Many databases enable you to set up a search to be run for you automatically. For example, if you want to see any new case mentioning "Myriad Genetics," you could run a search in an online service (e.g., Bloomberg Law, LexisNexis, or Westlaw), then create an alert to run the search periodically (e.g., once a day) and email results to you.
You can subscribe to a newsletter or a blog produced by someone who will choose the important stories in an area. For instance, if you subscribe to Electronic Commerce & Law Report from Bloomberg BNA, you will see the stories that BNA reporters write and BNA editors select. If you follow the, you will read about the cases and news items that the blog's author, , chooses to write about.
Pros and Cons
Each approach has advantages and disadvantages.
The answer? Use more than one approach.
graphic: drawing of an English Pointer from Woodland Wild: A Selection of Descriptive Poetry (1868), available in British Library's photostream on Flickr
Push technology sends you updates automatically ("pushing" them into your email inbox). Pull technology requires you to go and look for something—for instance, when you look to see whether any new announcements are posted on the website of an organization you follow. Each approach has advantages and disadvantages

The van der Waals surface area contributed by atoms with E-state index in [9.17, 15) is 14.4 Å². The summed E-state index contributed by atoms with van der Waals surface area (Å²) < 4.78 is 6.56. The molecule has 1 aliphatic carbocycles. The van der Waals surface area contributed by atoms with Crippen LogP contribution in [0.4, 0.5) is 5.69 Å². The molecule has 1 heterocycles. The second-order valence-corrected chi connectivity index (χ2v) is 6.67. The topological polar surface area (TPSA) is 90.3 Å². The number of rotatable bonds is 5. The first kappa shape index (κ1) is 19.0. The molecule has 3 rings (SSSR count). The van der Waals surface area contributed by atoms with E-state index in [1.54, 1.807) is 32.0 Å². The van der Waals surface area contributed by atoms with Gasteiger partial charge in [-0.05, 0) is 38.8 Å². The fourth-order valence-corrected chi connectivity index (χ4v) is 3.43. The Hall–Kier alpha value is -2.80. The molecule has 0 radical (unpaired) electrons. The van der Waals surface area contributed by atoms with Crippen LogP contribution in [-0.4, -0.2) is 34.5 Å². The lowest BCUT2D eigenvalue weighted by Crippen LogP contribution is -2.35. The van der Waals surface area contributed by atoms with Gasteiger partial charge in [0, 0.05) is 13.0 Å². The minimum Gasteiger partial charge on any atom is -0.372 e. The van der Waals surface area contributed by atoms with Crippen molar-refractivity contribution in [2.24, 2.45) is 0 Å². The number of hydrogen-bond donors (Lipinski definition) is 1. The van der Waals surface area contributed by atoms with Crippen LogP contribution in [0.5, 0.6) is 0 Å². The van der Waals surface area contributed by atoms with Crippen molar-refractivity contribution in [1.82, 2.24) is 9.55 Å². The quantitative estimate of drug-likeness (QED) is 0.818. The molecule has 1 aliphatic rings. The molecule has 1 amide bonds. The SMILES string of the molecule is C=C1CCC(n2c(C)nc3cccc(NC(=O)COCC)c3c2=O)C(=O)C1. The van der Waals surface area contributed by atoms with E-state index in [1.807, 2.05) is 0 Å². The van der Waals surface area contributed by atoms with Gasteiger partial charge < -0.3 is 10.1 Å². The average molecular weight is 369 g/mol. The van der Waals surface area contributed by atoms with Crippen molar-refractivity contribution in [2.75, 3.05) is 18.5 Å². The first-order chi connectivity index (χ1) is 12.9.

Talk to your friends, classmates, and professors about your interests. That way, if they come across an article or news story that will be really helpful for you, they might let you know about it.
If nobody knows that you are passionately concerned about comparative approaches to privacy protection or poverty law or immigration reform, you won't get that friendly note telling you about a fascinating interview or impressive new book on the topic.
For your part, be a good colleague. If you read a news item, blog post, or journal article that relates to the paper your friend is working on, send a quick email message.
graphic: illustration from Round the World with General Grant (1879), available in British Library's photostream on Flickr
Managing the mass of information you get through alerts, blogs, and newsletters is a challenge.
Sometimes, you will want to skim and delete and update, because all you wanted was a general awareness of the news. Other times, you will want to be able to find and use the information later.
Suppose you get a lot of updates via email. It won't work simply to leave everything in your inbox. Moving it to a folder named "Interesting Stuff" also isn't efficient. Consider creating separate folders for the different topics you are following.
Some researchers find it helpful to save notes and documents to folders in their computer. Some people keep one or more documents with notes about resources (e.g., "Articles to read for planned paper on X").
You might want to use an app for organizing your notes and citations. A couple of tools to consider are Citation Management Software.and . See University Libraries guide on
graphic: photo of files by Doug Waldron, used under Creative Commons license